I think the real question is, was he really keeping the commandments? He thinks he was, he was checking off all the boxes, saying I've done this, I've done this, I've done this. But we also know when Jesus summarizes the law, in other places, he says the first commandment is to love God. And the second commandment is to love your neighbor. That's the sum, you know, if you're summing up the law, that's what it is. And so these other things that you're looking at, should be in service to that overall thesis or the overall theme. The Sermon on the Mount deals with these right? You can not commit adultery, but are you looking at others in lust? You can not commit murder, but do you have anger in your heart? Okay, I haven't murdered any of my co-workers or you know, my neighbors. But maybe I'm showing a lot of contempt and and making their lives awful. Because I'm angry at them. You got to step back and say, okay, am I really following the commandment? Or am I just kind of checking off a box and saying, Yeah, okay, you know, he's still six feet above ground.
Hollie Benton 14:38
Right. Or even the first commandment, I am the Lord your God, You shall have no other gods before me. And if he was sad about what Christ instructed him to do, perhaps he did have other gods before him.
Fr. Dustin Lyon 14:50
And that one is missing in this list. If you'll notice, because he doesn't list all of the 10 commandments as we know them, it's just a few of them starting with You shall not commit adultery. Missing is the commandments about God and loving God. And so I think you're right. Again, I think this is why they use the word archon here. And then why it follows that passage about the children is that he has made another god for himself. And that becomes obvious when Jesus says, well use your possessions to serve God and give it to those in need. And he can't do that. Why? Because those possessions have become his god.
Hollie Benton 15:24
So for people who have some kind of leadership responsibility at work, teachers at school, civic duty, even some sort of leadership responsibility in that church, clergy or parish council, choir director, what would be one way that people could keep this passage in their mind as they think about the trust and about the instruction and about not hoarding it and giving it to the next generation?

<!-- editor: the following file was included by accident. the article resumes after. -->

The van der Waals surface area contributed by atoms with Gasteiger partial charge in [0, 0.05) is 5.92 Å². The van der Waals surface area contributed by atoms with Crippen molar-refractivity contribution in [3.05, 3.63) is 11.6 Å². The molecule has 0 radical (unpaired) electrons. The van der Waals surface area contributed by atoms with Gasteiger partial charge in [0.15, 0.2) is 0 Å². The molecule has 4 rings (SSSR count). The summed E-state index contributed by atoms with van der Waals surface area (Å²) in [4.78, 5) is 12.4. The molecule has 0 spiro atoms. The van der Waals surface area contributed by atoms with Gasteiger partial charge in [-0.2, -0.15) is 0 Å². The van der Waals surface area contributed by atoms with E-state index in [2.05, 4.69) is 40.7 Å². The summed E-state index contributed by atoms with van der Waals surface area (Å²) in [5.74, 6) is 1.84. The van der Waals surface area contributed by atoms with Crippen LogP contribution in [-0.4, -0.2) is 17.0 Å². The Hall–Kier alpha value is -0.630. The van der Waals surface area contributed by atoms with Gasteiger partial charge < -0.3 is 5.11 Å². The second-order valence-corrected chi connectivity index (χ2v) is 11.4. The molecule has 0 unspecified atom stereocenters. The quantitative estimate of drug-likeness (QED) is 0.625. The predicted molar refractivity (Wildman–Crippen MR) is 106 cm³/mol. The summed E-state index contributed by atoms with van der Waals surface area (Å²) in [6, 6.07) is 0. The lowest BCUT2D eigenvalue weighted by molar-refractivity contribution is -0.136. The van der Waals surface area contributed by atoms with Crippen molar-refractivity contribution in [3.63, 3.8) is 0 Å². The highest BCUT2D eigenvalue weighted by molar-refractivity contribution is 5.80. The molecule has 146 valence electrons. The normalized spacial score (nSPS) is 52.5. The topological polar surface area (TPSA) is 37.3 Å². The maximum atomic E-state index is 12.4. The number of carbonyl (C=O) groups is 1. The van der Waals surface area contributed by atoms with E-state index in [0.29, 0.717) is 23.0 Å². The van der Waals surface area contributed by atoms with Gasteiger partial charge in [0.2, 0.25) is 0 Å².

Fr. Dustin Lyon 15:49
It comes, especially in leadership positions, when you have to make decisions, or when you're specifically dealing with people. I fight this within myself, sometimes I have to step back and think, okay, am I making a decision because that's what I want, when we're making a decision that's the best for the community. Again, the New Testament was written by community oriented people. As Americans, we're individually oriented. Are you making decisions as best for the community or what you want to make your life easier? If you're the choir director, and you're thinking, Okay, I really don't want to have choir practice, you know, on Wednesday nights, because Wednesday night, you know, it's getting dark now that Winter's coming, and I don't want to go out in the cold. And it'd just be easier to do something very briefly after church during coffee hour or something like that. And you think, well, that's what I want. But does this community or do those in the choir need that extra practice and guidance in order to be able to sing the liturgy properly? And should I sacrifice my nice warm cup of hot cocoa and sitting in front of Netflix on a Wednesday night, and instead, drag my rear end to the church and do a choir practice so that people can be edified and actually learn the music? So I mean, that's just an example. But it's all sorts of things, especially when it comes down to buildings. I think that's another thing, that people like to see their names. They like to build something physical, as their legacy. Look at what I donated to the church or look what we built. We built this nice temple with all this beautiful iconography. And we have wonderful candlesticks and incensors and all those sorts of things. But is that really the best for the community, to have a nice building? Or could that money best be served and by building strong ministries that go out into the community to serve whatever needs the community has? Would that be perhaps a better way, a better use of the talents and treasure that we've been entrusted to through our stewardship? I mean, it's things like that constantly. You got to just keep reminding yourself, are we being the rich young ruler and hoarding our own possessions, because that's what we want, and it helps our legacy? Or are we actually using what's been entrusted to us to build the kingdom?
Hollie Benton 17:56
Yeah, building not by mortar, but by mission. Mission to what has been instructed, to what has been handed down in the Gospel. Thank you, Father, Dustin, great conversation today and I hope we will have more of these in the future as well.
Fr. Dustin Lyon 18:09
Absolutely. I look forward to it. Thank you for having me.
Hollie Benton 18:12
Thank you, Fr. Dustin
Transcribed by https://otter.ai